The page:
Oregon Lottery’s Revenue Adjustment Exposes Flaws In Scoreboard’s Rollout

Posted on February 26, 2020

Adjusting revenue forecasts is a part of operating a business. The Oregon Lottery recently did that and the news isn’t great.

The forecast for this fiscal year recently swung almost $12 million dollars and not in the way the state would have liked it to have either. It points out several issues in the company’s launch of its sports betting product.

 

Details on the $11.6 million adjustment made by the Oregon Lottery

Before Scoreboard launched, Oregon Lottery officials exclaimed legal sports wagering would help the lottery make $6.3 million in revenue during the current fiscal year. That was a grossly optimistic figure.

Earlier this week, lottery officials downgraded that forecast to a loss of $5.3 million. Among the issues responsible were glitches in the app and initial costs that tremendously exceeded the initial projections.

A big part of those launch expenses could be the state’s contract with SBTech to operate Scoreboard. The details of that contract are currently unknown and part of a lawsuit seeking the release of the full documents pertaining to that deal.

The fact that the app didn’t launch until October, missing the start of the college football and NFL seasons, also played a part. On the topic of college sports, there are more hindrances on the horizon.

 

Lack of college betting options hamstrings Scoreboard’s competitiveness

So far, Scoreboard hasn’t offered bettors any action on college games. Unfortunately, it doesn’t look that will change any time soon.

As a matter of fact, that could be the case indefinitely. A bill in the Oregon House of Representatives, HB 4057, would ban legal sportsbooks in the state from taking wagers on college sports.

Given the fact that the Portland Thorns FC, Timbers and Trail Blazers are the only professional sports teams in the state, that’s a serious handicap for Scoreboard. Even if the product becomes profitable, it would always be a shadow of what it could be.

Additionally, carving college sports out of a legal framework for wagering is actually counterproductive. It does more harm than good.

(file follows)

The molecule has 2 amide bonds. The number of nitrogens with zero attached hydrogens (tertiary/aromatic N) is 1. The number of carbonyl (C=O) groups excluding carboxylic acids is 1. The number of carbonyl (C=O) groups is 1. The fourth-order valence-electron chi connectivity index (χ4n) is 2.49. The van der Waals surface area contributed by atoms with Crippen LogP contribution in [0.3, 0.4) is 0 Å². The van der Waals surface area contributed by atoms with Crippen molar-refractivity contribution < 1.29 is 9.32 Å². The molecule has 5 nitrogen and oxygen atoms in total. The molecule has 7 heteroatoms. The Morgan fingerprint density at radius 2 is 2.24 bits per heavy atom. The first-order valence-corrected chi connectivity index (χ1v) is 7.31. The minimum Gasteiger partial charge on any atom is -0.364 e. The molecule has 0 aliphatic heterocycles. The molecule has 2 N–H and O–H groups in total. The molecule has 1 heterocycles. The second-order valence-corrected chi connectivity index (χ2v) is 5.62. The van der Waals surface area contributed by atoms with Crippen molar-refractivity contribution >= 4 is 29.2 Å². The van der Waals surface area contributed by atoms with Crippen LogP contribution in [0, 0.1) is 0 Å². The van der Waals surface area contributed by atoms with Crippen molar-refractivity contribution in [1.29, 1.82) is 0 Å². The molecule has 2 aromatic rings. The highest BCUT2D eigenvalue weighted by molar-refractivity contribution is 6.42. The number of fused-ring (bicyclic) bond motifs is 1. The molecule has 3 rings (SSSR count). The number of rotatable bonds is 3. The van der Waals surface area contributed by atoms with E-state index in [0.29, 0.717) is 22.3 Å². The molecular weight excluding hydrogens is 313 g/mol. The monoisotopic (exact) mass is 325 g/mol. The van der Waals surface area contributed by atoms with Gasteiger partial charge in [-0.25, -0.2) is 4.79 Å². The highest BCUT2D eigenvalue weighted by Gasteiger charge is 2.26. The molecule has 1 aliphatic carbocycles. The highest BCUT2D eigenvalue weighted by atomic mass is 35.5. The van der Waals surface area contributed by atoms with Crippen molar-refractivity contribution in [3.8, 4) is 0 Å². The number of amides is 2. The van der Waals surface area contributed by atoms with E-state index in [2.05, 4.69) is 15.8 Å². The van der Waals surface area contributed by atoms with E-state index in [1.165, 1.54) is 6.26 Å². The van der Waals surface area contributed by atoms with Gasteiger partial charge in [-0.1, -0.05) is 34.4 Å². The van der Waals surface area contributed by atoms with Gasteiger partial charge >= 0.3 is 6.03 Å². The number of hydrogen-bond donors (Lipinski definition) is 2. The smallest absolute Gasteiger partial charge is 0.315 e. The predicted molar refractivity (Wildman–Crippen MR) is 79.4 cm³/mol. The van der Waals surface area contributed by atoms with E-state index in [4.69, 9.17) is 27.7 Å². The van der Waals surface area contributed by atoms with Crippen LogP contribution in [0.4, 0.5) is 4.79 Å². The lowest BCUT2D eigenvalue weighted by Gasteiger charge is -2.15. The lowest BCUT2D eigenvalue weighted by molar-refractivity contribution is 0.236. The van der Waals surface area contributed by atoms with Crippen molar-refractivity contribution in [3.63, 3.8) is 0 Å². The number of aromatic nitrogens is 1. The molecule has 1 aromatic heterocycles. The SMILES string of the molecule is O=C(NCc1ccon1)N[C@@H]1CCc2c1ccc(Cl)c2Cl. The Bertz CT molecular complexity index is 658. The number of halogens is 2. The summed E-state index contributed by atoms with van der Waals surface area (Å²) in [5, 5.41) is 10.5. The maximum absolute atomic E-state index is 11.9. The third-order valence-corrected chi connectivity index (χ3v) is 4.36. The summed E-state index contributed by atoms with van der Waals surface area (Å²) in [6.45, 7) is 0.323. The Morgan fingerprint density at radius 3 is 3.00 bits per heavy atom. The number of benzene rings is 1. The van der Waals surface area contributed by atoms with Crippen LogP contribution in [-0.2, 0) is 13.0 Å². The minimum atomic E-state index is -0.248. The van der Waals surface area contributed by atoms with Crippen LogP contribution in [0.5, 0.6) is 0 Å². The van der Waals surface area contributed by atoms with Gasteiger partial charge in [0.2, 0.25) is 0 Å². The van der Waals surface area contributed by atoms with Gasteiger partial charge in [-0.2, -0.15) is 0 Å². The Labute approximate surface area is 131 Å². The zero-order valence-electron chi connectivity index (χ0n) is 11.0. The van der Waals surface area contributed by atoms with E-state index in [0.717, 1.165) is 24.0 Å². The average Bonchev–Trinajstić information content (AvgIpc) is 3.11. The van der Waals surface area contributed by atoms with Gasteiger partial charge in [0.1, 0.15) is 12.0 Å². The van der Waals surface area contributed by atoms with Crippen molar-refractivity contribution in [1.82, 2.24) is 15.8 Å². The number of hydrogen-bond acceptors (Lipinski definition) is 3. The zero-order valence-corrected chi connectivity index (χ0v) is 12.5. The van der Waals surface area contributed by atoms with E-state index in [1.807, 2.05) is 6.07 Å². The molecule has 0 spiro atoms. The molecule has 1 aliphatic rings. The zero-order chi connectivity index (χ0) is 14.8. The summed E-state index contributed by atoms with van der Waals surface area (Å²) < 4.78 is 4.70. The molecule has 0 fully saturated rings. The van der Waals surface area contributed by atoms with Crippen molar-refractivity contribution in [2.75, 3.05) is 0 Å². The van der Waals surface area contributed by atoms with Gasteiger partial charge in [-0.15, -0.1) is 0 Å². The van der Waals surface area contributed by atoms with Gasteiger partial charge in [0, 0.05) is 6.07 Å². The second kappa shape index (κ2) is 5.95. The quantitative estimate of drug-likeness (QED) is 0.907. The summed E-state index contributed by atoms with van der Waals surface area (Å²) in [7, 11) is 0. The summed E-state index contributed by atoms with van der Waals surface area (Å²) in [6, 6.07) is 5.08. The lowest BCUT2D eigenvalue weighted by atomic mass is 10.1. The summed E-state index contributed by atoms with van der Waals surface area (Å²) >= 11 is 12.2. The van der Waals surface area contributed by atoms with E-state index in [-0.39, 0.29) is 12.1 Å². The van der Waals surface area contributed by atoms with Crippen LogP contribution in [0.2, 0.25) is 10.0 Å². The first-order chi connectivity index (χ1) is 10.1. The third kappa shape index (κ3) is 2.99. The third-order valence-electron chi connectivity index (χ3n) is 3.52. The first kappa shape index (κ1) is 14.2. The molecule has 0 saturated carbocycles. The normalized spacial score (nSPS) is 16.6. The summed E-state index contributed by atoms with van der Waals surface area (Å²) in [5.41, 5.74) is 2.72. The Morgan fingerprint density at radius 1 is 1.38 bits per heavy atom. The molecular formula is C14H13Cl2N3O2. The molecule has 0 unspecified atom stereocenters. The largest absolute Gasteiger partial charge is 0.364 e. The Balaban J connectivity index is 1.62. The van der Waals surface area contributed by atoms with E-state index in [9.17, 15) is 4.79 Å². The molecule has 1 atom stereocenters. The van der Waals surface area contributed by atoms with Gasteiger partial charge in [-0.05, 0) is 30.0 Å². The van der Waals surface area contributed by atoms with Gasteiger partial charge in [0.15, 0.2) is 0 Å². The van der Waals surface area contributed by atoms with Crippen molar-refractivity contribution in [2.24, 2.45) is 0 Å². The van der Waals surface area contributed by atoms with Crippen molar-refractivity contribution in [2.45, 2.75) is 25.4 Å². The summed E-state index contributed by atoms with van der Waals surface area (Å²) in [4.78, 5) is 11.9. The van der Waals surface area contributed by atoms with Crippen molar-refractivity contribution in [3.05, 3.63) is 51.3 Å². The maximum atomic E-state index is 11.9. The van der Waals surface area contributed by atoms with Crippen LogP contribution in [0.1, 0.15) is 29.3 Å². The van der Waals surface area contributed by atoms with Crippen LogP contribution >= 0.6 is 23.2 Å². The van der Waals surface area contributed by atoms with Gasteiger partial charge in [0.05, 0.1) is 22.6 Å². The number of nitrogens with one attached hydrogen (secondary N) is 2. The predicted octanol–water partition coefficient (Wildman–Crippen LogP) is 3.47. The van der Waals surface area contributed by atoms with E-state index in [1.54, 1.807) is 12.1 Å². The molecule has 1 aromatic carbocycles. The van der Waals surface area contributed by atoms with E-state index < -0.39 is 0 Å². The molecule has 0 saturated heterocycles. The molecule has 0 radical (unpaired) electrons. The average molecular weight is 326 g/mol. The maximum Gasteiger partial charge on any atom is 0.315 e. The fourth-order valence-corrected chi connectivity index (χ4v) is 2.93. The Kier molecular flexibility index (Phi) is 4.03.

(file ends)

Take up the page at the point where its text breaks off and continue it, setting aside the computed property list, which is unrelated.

Why leaving college sports betting on the black market is a bad idea

The thought behind keeping betting on college sports illegal is that doing so will severely limit that activity. That’s demonstrably false, as it will only keep that activity on the black market.

Whether using local bookies or illegal sportsbooks ran by offshore companies, Oregonians are currently wagering on games involving the Beavers, Ducks and other college teams.

Black market betting has no regulation and therefore is a breeding ground for attempts to fix matches. Just last week, a New York man pleaded guilty to trying to fix a college basketball game as part of an illegal gambling ring.

Sunshine is not only the best disinfectant against this behavior but affords college athletes protection from such schemes as well. When wagering happens in a regulated market with integrity monitoring, those devices lessen the likelihood that athletes will face bribery attempts.

Additionally, the state gets no benefit from illegal gambling. That extends beyond the pension funds that Scoreboard supports to funds for the treatment of Oregonians with compulsive gambling issues.

Part of Scoreboard’s issues are initial hiccups. If HB 4057 or another bill like it becomes law, however, the app will always face a disadvantage in competing with illegal gambling operations. That will harm more than Scoreboard’s bottom line.

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Derek Helling

Derek Helling is a freelance journalist who resides in Kansas City, Mo. He is a 2013 graduate of the University of Iowa and covers the intersections of sports with business and the law.

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